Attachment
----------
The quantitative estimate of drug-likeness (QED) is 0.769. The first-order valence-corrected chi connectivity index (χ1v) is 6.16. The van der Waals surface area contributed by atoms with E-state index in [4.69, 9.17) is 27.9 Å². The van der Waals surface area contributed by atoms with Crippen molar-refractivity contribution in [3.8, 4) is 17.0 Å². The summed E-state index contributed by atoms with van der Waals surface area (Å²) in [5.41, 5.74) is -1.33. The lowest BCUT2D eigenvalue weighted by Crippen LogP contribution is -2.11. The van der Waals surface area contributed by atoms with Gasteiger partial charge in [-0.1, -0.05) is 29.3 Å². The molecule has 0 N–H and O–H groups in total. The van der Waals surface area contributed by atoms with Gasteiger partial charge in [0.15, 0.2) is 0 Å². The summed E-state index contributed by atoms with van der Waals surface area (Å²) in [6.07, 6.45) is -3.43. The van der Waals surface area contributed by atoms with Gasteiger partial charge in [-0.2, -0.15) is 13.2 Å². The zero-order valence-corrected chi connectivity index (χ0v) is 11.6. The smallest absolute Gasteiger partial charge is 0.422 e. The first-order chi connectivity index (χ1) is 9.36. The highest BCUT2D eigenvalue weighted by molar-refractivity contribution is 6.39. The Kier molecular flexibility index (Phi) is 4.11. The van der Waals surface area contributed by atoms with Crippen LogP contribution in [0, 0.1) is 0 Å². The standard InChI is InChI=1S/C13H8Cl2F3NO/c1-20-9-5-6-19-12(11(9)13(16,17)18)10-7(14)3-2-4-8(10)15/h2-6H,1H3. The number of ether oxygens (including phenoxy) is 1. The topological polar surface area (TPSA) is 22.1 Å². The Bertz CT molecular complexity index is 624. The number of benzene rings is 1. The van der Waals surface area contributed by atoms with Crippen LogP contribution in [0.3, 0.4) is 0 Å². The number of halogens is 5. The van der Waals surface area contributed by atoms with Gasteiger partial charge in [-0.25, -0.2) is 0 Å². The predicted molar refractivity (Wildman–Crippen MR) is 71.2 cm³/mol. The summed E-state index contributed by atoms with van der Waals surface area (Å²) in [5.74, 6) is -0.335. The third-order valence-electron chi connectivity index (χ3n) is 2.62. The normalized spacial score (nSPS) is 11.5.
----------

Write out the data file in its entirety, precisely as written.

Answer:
The quantitative estimate of drug-likeness (QED) is 0.769. The first-order valence-corrected chi connectivity index (χ1v) is 6.16. The van der Waals surface area contributed by atoms with E-state index in [4.69, 9.17) is 27.9 Å². The van der Waals surface area contributed by atoms with Crippen molar-refractivity contribution in [3.8, 4) is 17.0 Å². The summed E-state index contributed by atoms with van der Waals surface area (Å²) in [5.41, 5.74) is -1.33. The lowest BCUT2D eigenvalue weighted by Crippen LogP contribution is -2.11. The van der Waals surface area contributed by atoms with Gasteiger partial charge in [-0.1, -0.05) is 29.3 Å². The molecule has 0 N–H and O–H groups in total. The van der Waals surface area contributed by atoms with Gasteiger partial charge in [0.15, 0.2) is 0 Å². The summed E-state index contributed by atoms with van der Waals surface area (Å²) in [6.07, 6.45) is -3.43. The van der Waals surface area contributed by atoms with Gasteiger partial charge in [-0.2, -0.15) is 13.2 Å². The zero-order valence-corrected chi connectivity index (χ0v) is 11.6. The smallest absolute Gasteiger partial charge is 0.422 e. The first-order chi connectivity index (χ1) is 9.36. The highest BCUT2D eigenvalue weighted by molar-refractivity contribution is 6.39. The Kier molecular flexibility index (Phi) is 4.11. The van der Waals surface area contributed by atoms with Crippen LogP contribution in [0, 0.1) is 0 Å². The standard InChI is InChI=1S/C13H8Cl2F3NO/c1-20-9-5-6-19-12(11(9)13(16,17)18)10-7(14)3-2-4-8(10)15/h2-6H,1H3. The number of ether oxygens (including phenoxy) is 1. The topological polar surface area (TPSA) is 22.1 Å². The Bertz CT molecular complexity index is 624. The number of benzene rings is 1. The van der Waals surface area contributed by atoms with Crippen LogP contribution in [0.3, 0.4) is 0 Å². The number of halogens is 5. The van der Waals surface area contributed by atoms with Gasteiger partial charge in [-0.25, -0.2) is 0 Å². The predicted molar refractivity (Wildman–Crippen MR) is 71.2 cm³/mol. The summed E-state index contributed by atoms with van der Waals surface area (Å²) in [5.74, 6) is -0.335. The third-order valence-electron chi connectivity index (χ3n) is 2.62. The normalized spacial score (nSPS) is 11.5.